Just enough to launch mud off the wheels.

One will always try,
To speed on by,
And often it can be a great big truck.
I just pull myself together,
Switch on the old 'poo' spreader,
And completely cover up his screen with muck!

The language that I hear,
And it is meant sincere,
Turns the rustic highways rather blue,
And one thing they suggest,
Even if I tried my best,
My tractor would not fit up there 'tis true.

Oh here comes Stirling Moss,
He's obviously quite cross,
Accelerating at a frantic rate,
But soon his fist he'll shake,
As I forget to indicate,
And turn sharp right into the farmyard gate.

Then I get the loud applause,
For the trouble I did cause,
As animals moo and baa and give it up,
For the man who's won the prize,
A World record queueing size,
And for which I got a really lovely cup.

Whilst driving home I say,
"Oh what a perfect day",
But then I see the break lights up ahead.
Three steam engines in a row,
Towing caravans real slow,
And if I'm late for tea then I am dead.

Gone ten o'clock or more,
I stumble through the door,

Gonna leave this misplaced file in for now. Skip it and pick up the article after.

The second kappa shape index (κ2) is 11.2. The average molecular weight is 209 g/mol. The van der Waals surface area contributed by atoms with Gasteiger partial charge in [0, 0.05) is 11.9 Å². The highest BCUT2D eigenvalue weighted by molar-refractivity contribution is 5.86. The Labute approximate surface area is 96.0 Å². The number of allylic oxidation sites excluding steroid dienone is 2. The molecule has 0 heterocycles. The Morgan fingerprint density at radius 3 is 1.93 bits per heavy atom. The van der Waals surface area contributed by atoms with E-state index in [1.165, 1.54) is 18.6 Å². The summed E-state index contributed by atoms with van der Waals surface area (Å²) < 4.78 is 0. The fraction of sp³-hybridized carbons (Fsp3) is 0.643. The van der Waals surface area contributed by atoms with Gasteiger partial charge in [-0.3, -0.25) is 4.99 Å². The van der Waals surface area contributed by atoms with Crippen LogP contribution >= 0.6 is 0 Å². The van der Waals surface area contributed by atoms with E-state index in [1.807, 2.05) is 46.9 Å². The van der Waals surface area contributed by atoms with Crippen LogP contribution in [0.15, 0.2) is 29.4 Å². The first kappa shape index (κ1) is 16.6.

And there's a note where my tea should be.
It says, "the overriding factor,
I was stuck behind your tractor,
So I couldn't buy you anything for tea!"

Then, "I've taken the precaution,
Your tractor's in an auction".
And on the matter she refused to talk.
Then she kept all the money,
And believe me it's not funny,
Cos everywhere I go I have to walk.

Then the motorists all laughed,
And at first I felt quite daft,
As queueing champ I felt a lot of pain.
Sometimes I welled right up,
With memories of the cup,
As I trod my way along the country lane.

Now the queueing season's back,
And I'll plod my lonely track,
But hang on a mo, she's had a change of heart!
Now watch out motorists all,
I'm going to have a ball,
Cos she's bought me a bloody great horse and cart!
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Ted Salmon

Discussion  - 
Charlton and Singleton